Art and Faith

Monday, 10 November 2008

Ilya Glazunov. Ivan Grozny. 1974

Filed under: fine art,historical,human study,portrait,Russian,Soviet period — 01varvara @ 00.00

00 Ilya Glazunov. Ivan Grozny. 1974

Ivan Grozny

Ilya Glazunov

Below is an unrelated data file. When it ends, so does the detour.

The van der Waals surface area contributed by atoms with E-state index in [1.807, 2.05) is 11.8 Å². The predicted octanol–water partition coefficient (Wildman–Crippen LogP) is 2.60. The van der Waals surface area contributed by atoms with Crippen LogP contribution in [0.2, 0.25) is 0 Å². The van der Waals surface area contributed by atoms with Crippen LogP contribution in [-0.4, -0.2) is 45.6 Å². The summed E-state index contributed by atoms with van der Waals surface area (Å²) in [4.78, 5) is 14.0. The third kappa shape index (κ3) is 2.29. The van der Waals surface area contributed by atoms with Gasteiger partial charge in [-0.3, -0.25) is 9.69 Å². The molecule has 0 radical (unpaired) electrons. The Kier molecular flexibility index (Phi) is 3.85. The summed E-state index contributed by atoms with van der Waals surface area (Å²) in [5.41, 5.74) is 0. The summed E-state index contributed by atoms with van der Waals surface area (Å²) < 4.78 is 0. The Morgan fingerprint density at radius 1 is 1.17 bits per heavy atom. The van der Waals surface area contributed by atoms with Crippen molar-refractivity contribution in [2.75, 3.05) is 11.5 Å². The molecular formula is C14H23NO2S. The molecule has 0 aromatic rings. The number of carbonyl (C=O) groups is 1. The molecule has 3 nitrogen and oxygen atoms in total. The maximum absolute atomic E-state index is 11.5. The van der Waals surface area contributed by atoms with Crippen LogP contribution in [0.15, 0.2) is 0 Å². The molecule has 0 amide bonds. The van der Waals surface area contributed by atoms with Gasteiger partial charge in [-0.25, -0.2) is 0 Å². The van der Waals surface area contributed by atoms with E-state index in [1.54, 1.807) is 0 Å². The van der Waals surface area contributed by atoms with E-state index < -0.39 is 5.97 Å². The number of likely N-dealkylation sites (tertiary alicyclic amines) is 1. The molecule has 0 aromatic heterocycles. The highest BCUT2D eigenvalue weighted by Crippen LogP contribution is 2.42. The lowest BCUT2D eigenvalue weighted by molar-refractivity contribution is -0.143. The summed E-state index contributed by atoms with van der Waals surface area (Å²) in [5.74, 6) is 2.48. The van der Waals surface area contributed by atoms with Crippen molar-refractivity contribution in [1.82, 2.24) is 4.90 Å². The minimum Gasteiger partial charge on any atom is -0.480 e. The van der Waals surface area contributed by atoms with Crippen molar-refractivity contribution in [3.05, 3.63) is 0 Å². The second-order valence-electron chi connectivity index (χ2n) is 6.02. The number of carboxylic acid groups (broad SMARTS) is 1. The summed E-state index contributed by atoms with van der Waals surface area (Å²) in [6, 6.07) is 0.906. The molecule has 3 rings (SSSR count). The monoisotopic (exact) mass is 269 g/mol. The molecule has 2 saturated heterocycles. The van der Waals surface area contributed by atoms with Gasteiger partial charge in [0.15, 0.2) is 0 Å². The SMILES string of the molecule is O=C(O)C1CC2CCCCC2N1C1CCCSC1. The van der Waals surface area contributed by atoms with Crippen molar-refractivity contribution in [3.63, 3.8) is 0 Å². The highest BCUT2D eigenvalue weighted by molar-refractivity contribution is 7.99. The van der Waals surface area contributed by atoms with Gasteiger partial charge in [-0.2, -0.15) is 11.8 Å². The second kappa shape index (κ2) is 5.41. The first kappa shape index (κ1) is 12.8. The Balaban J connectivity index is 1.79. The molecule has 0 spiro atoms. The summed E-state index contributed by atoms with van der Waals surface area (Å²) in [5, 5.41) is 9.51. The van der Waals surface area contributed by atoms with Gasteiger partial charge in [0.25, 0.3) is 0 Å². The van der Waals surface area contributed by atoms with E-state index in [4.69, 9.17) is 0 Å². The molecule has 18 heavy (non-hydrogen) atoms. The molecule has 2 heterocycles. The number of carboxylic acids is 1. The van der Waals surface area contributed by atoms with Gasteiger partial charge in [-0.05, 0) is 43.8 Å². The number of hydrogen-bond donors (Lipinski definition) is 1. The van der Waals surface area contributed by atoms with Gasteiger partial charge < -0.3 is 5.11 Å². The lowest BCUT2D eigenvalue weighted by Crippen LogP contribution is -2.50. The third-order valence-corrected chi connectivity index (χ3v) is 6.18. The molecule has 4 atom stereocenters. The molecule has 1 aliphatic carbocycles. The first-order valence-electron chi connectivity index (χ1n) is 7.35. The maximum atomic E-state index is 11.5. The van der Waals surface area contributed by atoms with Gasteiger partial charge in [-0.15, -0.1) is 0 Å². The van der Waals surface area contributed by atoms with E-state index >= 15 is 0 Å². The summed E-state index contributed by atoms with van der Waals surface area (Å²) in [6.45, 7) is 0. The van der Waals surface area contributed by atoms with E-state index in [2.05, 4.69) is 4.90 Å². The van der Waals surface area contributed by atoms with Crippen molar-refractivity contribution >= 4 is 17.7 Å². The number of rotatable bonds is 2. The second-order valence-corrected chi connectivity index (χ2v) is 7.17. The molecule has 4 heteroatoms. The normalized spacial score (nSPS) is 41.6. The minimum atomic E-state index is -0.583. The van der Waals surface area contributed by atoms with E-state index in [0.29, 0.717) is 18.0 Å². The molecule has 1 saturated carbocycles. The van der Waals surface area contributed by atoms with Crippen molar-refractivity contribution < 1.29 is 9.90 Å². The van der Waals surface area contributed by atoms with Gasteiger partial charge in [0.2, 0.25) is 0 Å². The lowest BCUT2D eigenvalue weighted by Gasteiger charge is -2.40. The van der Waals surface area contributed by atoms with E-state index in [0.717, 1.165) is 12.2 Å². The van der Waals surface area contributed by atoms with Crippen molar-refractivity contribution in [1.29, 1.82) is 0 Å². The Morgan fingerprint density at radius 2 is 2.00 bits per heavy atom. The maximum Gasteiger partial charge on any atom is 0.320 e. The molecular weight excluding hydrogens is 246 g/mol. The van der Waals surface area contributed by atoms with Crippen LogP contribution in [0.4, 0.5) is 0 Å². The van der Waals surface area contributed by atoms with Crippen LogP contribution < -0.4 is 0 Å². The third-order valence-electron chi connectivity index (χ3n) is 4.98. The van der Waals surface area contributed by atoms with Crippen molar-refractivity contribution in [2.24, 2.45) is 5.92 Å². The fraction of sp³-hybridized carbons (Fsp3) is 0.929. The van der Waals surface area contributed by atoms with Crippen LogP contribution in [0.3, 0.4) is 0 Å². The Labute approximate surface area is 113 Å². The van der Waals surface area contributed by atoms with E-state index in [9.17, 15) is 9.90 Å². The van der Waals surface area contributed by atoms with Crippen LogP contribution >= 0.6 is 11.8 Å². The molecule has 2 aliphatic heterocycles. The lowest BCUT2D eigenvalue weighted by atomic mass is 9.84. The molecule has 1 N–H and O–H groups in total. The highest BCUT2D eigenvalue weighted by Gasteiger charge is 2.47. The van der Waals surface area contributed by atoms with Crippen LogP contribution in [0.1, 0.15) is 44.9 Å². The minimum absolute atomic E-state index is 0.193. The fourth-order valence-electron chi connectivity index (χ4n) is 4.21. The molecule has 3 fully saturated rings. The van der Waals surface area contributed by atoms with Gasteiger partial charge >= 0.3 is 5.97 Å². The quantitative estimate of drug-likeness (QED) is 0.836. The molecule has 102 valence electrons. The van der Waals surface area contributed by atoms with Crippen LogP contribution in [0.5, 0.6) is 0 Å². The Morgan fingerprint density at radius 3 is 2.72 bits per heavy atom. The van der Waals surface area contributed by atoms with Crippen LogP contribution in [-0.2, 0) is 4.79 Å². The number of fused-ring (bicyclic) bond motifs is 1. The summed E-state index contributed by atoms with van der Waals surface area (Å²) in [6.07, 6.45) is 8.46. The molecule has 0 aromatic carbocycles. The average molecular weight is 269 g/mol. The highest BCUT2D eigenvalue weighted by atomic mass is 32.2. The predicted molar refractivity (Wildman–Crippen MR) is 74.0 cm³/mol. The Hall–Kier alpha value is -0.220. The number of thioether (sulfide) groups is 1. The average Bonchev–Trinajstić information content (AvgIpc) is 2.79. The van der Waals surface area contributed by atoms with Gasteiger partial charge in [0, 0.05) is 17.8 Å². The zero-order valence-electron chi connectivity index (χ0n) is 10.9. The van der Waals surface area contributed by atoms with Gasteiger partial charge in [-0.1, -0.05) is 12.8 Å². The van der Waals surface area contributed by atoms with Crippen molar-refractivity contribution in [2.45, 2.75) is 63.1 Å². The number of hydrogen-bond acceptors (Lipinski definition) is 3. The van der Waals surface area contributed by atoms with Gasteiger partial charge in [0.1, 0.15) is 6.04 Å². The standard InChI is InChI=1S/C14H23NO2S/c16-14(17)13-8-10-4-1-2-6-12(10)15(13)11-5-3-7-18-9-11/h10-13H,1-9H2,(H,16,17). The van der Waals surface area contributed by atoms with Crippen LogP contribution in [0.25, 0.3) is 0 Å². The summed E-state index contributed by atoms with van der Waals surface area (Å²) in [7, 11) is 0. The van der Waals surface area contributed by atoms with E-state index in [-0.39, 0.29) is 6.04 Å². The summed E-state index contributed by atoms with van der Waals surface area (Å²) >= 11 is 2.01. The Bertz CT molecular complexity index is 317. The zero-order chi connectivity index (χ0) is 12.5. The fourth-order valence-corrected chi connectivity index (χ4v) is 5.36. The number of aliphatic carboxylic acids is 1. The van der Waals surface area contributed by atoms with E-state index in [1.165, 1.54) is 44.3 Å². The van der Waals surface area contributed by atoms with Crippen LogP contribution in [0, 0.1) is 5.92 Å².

Tsar Ivan Vasilevich Grozny (1530-84) is gravely misunderstood in the West. His sobriquet does not mean “Terrible” in the modern sense (although it fits the Elizabethan usage perfectly), a better translation would be Ivan the Formidable. He became the first “tsar” (“Caesar”) in 1547, and the state he ruled was not called Muscovy (despite contemporary Polish and modern “Ukrainian” propaganda to the contrary), rather, it was called the Tsardom of Rus (Tsartvo Russkoye), as it ruled all of the Russian lands free of foreign domination. He expanded the Russian state to the east, conquering Kazan and Astrakhan, and the expansion into Siberia began in his reign. He was a man of both good and evil qualities, intermixed thoroughly. I think that those who push for his canonisation are misguided (at best), but, we should not be repeating the hateful Polish propaganda about him either. After all, the Poles were almost always at war with Ivan, and one mustn’t forget their misrule and oppression of the Orthodox people of Little Russia and Byelorussia. Caveat auditor. Both the Poles of Ivan’s time and of today have an axe to grind. Russia defeated their plot to destroy the Russian nationality and ram Catholicism down our throats. That has to be taken into account. It is why Zbigniew Brzeziński hates Russia so fiercely (and misleads President-elect Obama). Be careful.


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